Linkage

2018 is the last year of America’s public domain drought (G+, via). Or would be the last, before Disney buys enough legislators to keep Mickey and Pooh locked up for another term. See also BoingBoing on why another copyright extension might not happen.

Robert McCallum’s claimed proof that Reinhardt cardinals are inconsistent with ZF and Joel Hamkins’ discussion post on the proof (G+, via). If it holds up this result would be big; this is also an interesting example of online and public peerreview of preprints. But Hamkins worries that this process may be too stressful to authors.

The dripping and undulating ceramic sculptures of Toru Kurokawa (G+, via). In the comments, Roice Nelson suggests a resemblance to Lawson’s minimal surfaces.

A reminder that I am not refereeing for Elsevier, an update on the German university negotiations with Elsevier, and a story about Elsevier being slow to act on reports of fake reviewers (G+).

Teaching doctoral students how to write for other specialists in their field doesn’t prepare them to write for a broader audience. This is aimed at humanities students but applies equally well to more technical disciplines.

Double blind reviewing in ALENEX 2018. See also Michael Mitzenmacher’s take on the subject.

More charts and figures than you probably care to see about the growth of arXiv (G+). The data structures and algorithms section is growing, but less rapidly than CS more generally.

Vi Hart and Matt Parker win the 2018 JPBM Communications Awards; Anna Haensch writes about how they have elevated the art of mathematical communication (via).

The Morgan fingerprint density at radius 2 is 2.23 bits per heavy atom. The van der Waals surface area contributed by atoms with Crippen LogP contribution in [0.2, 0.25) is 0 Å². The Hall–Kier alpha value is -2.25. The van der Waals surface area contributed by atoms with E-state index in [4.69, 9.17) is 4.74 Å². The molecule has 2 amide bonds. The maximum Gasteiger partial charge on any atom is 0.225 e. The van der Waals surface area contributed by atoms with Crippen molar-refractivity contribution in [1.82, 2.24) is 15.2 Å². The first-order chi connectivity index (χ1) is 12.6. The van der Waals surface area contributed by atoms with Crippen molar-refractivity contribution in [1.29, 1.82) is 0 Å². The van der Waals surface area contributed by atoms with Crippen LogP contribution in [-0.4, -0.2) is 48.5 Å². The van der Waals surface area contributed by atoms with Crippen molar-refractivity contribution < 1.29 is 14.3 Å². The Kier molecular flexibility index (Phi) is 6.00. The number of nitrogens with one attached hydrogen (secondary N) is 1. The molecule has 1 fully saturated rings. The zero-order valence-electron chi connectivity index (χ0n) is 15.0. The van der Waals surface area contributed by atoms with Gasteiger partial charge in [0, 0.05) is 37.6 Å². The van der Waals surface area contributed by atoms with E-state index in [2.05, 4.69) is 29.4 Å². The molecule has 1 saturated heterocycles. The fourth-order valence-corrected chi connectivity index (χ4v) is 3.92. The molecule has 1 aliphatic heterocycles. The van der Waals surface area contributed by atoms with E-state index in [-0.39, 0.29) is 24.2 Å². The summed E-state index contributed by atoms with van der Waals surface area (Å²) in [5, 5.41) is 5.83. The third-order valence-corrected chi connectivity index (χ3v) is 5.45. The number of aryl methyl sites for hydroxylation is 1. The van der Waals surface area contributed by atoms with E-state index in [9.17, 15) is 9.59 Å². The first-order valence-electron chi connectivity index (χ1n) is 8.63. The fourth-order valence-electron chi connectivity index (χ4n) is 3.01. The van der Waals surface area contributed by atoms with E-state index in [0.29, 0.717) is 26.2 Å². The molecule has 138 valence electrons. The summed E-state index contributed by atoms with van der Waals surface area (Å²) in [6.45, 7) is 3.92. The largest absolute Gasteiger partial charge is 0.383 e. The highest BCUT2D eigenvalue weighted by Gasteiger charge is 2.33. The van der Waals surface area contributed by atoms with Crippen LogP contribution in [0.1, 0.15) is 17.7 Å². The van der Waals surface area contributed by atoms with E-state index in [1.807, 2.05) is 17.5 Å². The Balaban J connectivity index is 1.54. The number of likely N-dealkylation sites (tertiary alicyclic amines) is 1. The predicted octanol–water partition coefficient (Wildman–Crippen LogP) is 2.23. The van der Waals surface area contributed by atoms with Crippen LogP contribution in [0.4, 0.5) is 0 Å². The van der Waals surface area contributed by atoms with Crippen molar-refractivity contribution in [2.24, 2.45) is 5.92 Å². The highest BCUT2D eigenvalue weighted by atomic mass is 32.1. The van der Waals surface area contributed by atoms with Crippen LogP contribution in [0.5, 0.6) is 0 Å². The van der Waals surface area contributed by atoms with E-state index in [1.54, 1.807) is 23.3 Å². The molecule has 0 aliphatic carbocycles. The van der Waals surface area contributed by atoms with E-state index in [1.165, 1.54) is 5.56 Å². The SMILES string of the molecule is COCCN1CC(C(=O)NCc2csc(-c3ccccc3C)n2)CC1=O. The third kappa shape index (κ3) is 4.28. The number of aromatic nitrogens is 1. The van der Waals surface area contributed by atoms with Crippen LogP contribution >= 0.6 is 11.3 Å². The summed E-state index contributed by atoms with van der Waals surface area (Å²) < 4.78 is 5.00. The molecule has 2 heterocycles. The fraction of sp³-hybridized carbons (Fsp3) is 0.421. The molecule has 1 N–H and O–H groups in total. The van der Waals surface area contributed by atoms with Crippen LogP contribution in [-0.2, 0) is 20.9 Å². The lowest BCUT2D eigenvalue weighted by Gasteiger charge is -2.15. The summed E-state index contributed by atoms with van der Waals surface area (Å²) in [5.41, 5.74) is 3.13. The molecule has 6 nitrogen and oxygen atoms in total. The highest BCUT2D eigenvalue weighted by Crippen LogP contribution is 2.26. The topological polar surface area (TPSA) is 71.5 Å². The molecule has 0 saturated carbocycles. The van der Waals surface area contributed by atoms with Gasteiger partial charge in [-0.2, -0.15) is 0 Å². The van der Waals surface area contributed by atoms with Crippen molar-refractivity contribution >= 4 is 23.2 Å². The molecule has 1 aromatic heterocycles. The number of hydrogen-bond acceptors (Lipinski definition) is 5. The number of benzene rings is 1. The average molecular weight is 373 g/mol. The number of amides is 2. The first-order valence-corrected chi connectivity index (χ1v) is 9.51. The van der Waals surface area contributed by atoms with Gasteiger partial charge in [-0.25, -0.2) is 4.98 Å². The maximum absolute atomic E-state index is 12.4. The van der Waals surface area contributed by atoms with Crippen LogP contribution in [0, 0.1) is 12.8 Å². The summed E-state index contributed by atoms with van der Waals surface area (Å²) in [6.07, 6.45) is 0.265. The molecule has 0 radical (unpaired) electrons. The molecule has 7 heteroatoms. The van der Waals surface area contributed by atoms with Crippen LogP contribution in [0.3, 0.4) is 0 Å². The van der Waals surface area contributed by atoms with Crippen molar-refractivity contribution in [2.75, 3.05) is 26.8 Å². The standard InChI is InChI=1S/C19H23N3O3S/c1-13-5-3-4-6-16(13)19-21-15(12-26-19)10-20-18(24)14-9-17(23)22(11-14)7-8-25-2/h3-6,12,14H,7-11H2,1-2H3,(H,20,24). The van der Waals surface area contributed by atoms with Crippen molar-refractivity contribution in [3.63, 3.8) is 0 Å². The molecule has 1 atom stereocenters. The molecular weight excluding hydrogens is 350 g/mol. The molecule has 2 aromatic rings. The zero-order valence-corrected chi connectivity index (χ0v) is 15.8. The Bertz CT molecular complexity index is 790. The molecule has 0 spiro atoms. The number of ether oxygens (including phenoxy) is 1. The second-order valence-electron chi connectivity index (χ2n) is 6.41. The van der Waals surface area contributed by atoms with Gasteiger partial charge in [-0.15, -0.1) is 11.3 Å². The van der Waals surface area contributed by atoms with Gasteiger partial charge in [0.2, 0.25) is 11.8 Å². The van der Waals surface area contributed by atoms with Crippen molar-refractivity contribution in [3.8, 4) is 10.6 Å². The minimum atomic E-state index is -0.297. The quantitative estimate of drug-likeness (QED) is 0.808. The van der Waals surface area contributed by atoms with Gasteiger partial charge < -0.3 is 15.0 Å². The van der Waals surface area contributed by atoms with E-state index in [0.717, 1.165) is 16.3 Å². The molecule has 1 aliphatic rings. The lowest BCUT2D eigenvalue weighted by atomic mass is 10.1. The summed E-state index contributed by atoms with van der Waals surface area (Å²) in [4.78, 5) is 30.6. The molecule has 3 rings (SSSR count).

The squaresum problem (G+, via). A cute numbertheoretic Hamiltonian path puzzle with an associated open problem: does this work for all sufficiently large numbers? See also MathOverflow on the connectivity of higherorder powersum graphs.

By Monsky’s theorem one cannot divide a square into an odd number of equalarea triangles, but it’s possible to use the Thue–Morse sequence to get superpolynomially close to equal areas (G+). See also John Baez’s more detailed post on the same topic.

Crinkled torus folded from a single rectangular sheet of paper by William T. Webber (G+). This one looks a little warped, but it should be possible to create tori in this way whose geometry is exact (congruent flat triangles everywhere, with angles adding to exactly 2π at each vertex). On the other hand, I’m not convinced that it’s possible to get a torus that closes up exactly using equilateral triangles that meet six at a vertex; see my older post for more.

New York City establishes a task force to look into issues of algorithmic fairness (G+, via) but pushback from industry and staff is preventing them from seeing source code or even finding out which agencies use code to make resource allocation decisions. And if they saw the code, would they be able to figure out whether it makes its decisions fairly?